Considering the semantics involved, the newspaper stated that the notion of India supporting Balochistan’s independence “is not a responsibility that India can, and perhaps should, take up at this juncture.” But The Times of India praised the PM for holding a mirror to Pakistan.

“It’s welcome if its purpose is to highlight Pakistan’s glaring lacunae on providing human rights to its own citizens,” TOI said. However, the largest selling English daily cautioned against exporting terror to Pakistan. “But India must not envisage a tit-for-tat in terms of aiding Baloch insurgent in the same way Pakistan aids terrorists in Kashmir, as that would erode its moral high ground on terrorism.”

The Indian Express also expressed reservations in relation to the Baloch issue being used as a tit-for-tat measure. Express, which is remembered for fighting the Emergency, felt that the strategy might not be “as neat a deal as foreign policy hawks” think it to be.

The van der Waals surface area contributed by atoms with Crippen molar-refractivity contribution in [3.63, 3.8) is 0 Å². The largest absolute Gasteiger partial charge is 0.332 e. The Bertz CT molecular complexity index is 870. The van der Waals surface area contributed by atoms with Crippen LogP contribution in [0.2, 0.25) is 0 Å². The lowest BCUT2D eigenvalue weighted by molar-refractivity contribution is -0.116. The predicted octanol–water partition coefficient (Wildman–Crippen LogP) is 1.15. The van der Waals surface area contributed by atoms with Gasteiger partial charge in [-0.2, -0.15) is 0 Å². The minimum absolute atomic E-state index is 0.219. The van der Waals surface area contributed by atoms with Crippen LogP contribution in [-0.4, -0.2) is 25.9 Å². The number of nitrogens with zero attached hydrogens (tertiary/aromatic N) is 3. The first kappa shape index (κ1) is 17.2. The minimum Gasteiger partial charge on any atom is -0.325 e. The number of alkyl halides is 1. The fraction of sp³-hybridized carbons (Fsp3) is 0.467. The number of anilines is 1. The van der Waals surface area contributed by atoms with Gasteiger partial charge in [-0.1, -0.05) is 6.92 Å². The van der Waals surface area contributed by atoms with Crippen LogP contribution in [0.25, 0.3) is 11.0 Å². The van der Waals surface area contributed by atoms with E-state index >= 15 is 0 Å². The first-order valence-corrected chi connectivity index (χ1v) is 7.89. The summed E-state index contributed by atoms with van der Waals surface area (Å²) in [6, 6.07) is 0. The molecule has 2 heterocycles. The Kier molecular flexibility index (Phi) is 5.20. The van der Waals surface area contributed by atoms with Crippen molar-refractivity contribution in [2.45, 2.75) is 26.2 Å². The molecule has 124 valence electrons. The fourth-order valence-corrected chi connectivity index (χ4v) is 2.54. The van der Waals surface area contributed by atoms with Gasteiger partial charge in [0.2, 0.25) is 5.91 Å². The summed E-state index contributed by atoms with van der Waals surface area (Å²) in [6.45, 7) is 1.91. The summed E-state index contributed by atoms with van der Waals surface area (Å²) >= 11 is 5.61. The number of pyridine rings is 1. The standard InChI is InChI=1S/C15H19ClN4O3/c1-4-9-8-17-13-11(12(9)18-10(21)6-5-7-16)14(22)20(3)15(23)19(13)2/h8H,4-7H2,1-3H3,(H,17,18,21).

Questioning the PM’s motives, it opined that the said references could have been made by Modi keeping in mind the domestic audience. “The PM’s remarks might only be aimed at a domestic audience, meant to recapture voters disillusioned by the twists and turns in his Pakistan policy.”

The Hindu’s editorial also stood firmly opposed to any intervention in Balochistan. “Other than further escalating tensions between the two countries, it is difficult to see what can come out of such aggressive posturing on the internal problems of Pakistan,” it said.

Assurances not sufficient to wipe out the scar of cow vigilantism

Some of the dailies criticized Modi for failing to specify steps taken to contain cow vigilantism and ensure social justice. “He spoke of “social justice” but offered no glimpse into what the government means to do to punish perpetrators of the increasing violence against Dalits,” said Express’ editorial titled ‘Fighting words’.